Newsbites: Spirit drummer Ed Cassidy dies
Spirit drummer Ed Cassidy has died at the age of 89. The veteran musician started his career in showbands in the 1940s and moved into jazz in the 50s. He formed Spirit in 1967 with Randy California, Mark Andes, Jay Ferguson and John Locke.The band are credited with having influenced Led Zeppelin on their 1969 support tour. Spirit split after fourth album Twelve Dreams of Dr Sardonicus in 1970 but Cassidy retained the name and toured with various lineups until California died in 1997. He’d retired from live performance.
Rolling Stones frontman Mick Jagger says his explosive relationship with Keith Richards is nothing like a marriage. “People say the stupidest things, and that’s one of the dumbest,” he comments. “It’s completely difference from being married when you work with someone.” [Esquire]
The UK edition of the Sonisphere festival will return to Knebworth Park in 2013 after being cancelled this year, boss Stuart Galbraith has said. “We’re working on a bill to announce before Christmas,” he explains. “Cancelling it was a hiccup.”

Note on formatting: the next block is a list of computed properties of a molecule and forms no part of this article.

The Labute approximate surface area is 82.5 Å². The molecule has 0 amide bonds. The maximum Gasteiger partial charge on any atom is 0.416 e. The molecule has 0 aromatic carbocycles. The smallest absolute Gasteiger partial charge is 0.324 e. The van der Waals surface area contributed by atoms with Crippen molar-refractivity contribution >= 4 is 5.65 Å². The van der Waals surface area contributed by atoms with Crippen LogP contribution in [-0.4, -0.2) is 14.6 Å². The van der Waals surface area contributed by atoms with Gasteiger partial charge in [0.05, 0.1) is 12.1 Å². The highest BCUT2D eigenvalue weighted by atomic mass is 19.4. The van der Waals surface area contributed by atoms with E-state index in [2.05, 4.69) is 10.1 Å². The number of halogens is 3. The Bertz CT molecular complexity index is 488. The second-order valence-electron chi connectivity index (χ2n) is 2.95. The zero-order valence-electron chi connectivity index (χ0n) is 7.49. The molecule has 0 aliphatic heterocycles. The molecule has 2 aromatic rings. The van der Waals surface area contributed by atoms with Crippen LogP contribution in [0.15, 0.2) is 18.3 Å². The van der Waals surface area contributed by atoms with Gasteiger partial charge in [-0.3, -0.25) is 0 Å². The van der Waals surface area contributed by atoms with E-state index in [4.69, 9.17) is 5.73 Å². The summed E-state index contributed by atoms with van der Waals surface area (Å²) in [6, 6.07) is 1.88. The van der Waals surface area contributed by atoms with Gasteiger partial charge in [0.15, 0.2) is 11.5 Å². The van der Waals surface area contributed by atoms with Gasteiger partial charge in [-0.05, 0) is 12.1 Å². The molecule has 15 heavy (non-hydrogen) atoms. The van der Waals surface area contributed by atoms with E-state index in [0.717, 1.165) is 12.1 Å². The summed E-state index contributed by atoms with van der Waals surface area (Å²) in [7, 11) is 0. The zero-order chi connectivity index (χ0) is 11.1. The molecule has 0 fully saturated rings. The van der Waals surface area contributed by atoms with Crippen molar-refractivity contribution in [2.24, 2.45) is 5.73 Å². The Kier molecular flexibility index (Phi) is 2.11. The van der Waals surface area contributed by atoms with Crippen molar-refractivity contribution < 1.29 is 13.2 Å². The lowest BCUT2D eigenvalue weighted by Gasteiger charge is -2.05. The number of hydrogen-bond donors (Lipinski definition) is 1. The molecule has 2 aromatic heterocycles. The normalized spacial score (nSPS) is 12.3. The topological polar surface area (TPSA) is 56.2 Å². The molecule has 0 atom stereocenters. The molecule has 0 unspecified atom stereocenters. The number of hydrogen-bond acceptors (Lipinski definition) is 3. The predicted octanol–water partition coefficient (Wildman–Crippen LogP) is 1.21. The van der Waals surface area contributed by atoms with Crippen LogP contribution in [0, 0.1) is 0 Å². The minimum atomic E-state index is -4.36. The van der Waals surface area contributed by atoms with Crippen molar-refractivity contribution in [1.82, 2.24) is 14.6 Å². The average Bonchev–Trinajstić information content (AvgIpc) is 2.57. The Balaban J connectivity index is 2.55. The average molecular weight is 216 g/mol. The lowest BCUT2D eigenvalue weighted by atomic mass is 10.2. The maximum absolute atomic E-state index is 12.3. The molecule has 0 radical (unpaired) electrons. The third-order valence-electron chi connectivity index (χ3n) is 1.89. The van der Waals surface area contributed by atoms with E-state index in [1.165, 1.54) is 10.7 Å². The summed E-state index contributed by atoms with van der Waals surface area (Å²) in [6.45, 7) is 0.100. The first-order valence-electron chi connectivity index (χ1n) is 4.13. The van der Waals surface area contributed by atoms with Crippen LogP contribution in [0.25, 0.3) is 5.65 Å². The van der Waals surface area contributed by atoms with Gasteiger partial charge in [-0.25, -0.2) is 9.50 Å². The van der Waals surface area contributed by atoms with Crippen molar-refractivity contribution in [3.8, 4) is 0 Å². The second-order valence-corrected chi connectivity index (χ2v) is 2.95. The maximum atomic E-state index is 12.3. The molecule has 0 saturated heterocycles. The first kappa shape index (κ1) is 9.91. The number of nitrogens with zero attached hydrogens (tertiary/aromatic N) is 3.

Metallica have made their catalogue available on Spotify. Drummer Lars Ulrich appeared at a press conference also attended by Spotify investor Sean Parker, who founded Napster, the MP3 service sued by Metallica in 2000. Ulrich said: “Spotify has really solidified itself as not only the leading streaming service but pretty much the only one. We were ready to jump as soon as we took control of our own masters.” [Billboard]
Moody Blues frontman Justin Hayward says their next release will be a live DVD, possibly featuring new tracks – but there’s no demand for a complete new record. “It would be nice to think we could just put another album out, but we’ve put albums out in the last few years and they’ve gone unnoticed,” he reports. “Everybody just wants to talk about Your Wildest Dreams or I Know You’re Out There Somewhere or Nights in White Satin. So I think some kind of recorded project with some new material will be the next thing.” [Billboard]
Ex King Crimson frontman Greg Lake says signature track 21st Century Schizoid Man carries a warning that’s as valid today as it was when they wrote it in 1969. He comments: “21st-century man could become a very unpleasant thing if we’re not careful. We have to think about where we’re going. You listen to the words and it’s not the way you want the world to go.” [Prog]
Jack White admits he still misses the White Stripes. He says: “My dad’s dead – it’s like saying, do you miss your dad? Of course. I always will. How could I not?” [Esquire]